When George Bernard Shaw said it was impossible for one Englishman to open his mouth without making another Englishman hate him, he was referring to the way tone of voice and accent communicated class distinctions. In "The Tailor Of Panama", John Le Carré describes a character as "like all Englishmen, branded on the tongue".
If you listen to as much speech radio as I do you're increasingly struck by the way that occupations seem to have developed accents and ways of speaking.
Top lawyers and civil servants still have the wintry drawl of the old-fashioned upper class. Scientists and naturalists, on the other hand, sound provincial and tentative. The latter group also seem to have a greater than usual tendency towards nervous tics.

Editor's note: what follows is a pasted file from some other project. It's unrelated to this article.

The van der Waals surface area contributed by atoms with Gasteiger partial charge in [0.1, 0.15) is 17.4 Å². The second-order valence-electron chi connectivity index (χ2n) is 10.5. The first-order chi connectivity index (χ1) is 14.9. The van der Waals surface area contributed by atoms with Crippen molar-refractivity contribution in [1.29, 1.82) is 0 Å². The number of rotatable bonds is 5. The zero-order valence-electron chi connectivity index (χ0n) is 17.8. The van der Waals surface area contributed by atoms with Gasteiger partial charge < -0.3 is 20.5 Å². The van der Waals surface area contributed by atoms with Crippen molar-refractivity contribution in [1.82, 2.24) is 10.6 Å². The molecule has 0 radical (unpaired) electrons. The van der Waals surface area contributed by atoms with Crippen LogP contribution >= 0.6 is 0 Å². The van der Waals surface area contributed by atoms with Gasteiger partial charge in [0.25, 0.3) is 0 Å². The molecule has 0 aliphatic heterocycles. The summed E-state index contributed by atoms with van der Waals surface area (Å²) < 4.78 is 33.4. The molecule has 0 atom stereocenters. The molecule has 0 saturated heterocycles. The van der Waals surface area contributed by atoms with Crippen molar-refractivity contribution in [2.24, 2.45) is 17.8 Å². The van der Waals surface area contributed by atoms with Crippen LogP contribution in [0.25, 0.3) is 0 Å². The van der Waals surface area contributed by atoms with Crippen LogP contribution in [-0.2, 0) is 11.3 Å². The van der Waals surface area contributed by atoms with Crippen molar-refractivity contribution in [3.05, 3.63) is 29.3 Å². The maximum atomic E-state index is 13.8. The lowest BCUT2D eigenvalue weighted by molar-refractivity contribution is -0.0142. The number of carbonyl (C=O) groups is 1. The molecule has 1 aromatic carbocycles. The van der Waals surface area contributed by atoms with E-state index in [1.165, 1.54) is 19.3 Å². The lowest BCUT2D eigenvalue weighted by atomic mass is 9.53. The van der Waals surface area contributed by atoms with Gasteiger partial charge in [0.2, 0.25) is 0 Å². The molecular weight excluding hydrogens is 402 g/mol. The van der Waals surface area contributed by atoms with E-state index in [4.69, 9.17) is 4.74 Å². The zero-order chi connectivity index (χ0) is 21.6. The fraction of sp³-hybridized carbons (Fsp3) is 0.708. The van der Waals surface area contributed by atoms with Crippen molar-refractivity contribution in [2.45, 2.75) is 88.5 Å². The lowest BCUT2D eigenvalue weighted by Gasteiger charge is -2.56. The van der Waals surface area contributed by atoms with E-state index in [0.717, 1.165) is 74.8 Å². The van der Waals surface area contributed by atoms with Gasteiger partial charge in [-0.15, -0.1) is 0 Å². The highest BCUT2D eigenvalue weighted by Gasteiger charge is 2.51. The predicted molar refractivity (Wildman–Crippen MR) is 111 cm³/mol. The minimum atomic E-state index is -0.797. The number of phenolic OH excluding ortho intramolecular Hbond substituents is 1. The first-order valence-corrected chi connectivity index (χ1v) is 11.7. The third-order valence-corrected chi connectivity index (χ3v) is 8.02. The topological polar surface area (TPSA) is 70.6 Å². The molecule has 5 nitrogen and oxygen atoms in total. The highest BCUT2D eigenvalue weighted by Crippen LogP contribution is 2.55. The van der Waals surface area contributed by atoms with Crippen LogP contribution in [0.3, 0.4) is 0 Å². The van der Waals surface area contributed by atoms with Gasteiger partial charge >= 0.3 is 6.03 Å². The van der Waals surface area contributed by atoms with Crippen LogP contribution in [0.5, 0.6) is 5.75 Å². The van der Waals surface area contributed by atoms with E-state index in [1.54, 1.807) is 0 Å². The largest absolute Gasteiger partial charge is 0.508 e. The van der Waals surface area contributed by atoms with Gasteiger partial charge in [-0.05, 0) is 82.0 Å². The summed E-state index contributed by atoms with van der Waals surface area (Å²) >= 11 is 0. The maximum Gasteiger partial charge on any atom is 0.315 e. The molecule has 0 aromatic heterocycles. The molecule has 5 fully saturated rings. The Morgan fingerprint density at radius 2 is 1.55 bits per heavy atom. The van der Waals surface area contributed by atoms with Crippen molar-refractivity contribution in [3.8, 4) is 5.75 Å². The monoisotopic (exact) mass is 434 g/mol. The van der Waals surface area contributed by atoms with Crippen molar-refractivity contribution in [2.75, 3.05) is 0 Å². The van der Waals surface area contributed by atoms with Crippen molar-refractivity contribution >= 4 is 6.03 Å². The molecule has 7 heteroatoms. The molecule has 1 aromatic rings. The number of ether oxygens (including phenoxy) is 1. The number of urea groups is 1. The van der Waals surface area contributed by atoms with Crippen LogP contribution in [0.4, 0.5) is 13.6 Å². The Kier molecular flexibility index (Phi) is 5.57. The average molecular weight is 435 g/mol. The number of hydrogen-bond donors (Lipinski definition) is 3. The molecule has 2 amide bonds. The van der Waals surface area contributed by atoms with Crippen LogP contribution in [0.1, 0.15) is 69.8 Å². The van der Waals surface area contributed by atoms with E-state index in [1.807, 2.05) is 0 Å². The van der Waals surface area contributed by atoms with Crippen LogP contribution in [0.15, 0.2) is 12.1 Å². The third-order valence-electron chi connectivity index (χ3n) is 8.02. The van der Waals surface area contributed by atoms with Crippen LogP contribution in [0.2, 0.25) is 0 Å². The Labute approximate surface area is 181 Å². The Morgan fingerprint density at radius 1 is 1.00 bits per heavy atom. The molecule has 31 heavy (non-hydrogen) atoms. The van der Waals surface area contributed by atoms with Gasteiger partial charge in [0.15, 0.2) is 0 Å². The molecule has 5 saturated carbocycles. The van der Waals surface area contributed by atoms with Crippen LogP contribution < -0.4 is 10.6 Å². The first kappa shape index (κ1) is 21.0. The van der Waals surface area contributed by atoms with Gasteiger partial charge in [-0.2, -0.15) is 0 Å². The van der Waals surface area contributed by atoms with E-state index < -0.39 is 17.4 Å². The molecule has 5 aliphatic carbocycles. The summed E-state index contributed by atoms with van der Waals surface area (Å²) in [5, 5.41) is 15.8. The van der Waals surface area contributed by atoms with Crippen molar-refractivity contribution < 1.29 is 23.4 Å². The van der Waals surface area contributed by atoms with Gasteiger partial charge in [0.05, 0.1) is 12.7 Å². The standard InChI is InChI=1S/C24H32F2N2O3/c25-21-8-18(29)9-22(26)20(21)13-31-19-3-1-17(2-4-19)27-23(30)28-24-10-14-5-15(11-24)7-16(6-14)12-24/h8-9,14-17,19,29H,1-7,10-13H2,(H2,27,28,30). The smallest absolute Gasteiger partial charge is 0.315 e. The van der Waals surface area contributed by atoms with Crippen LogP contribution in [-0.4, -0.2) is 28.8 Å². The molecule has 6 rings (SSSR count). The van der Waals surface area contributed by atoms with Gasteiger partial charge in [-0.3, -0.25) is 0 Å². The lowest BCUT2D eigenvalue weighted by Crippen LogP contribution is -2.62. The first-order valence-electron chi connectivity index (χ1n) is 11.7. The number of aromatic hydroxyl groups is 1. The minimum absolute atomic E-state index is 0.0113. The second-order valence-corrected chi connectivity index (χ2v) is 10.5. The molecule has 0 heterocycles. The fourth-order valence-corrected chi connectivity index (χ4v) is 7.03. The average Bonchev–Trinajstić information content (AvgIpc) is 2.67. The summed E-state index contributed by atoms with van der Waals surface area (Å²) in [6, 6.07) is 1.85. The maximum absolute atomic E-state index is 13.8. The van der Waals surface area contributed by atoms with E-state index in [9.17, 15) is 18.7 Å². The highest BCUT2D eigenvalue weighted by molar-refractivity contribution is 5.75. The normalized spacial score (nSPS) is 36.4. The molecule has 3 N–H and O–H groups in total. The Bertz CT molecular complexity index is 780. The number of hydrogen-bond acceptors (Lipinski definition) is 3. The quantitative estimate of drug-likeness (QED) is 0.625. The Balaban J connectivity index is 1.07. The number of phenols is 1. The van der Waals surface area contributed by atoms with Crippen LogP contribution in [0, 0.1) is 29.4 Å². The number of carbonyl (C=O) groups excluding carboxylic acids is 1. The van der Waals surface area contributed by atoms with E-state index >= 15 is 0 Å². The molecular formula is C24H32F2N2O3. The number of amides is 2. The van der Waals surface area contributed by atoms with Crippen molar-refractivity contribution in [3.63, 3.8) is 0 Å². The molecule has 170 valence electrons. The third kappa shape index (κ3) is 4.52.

Anyone who's made their living selling something to young people talks down their nose and avoids the consonants at the end of words. Actors talk quietly in an effort to muffle the natural richness of their voices. Rock stars never use sentences and will just reel out a ribbon of uninterrupted vocal noise in the key of "I" until you fade them out. Trade union leaders shout. Football managers seem to be the one professional group who cling fiercely to their regional accents as if their dressing room authority depended on it.
The majority of voices heard on the radio have been called upon to field some little local difficulty, whether it's penal policy or the flavour of yogurt, and they all tend to adopt the same non-specific, "I should point out" voice of redbrick reason. They have a rare skill for discussing a subject while killing further interest in it.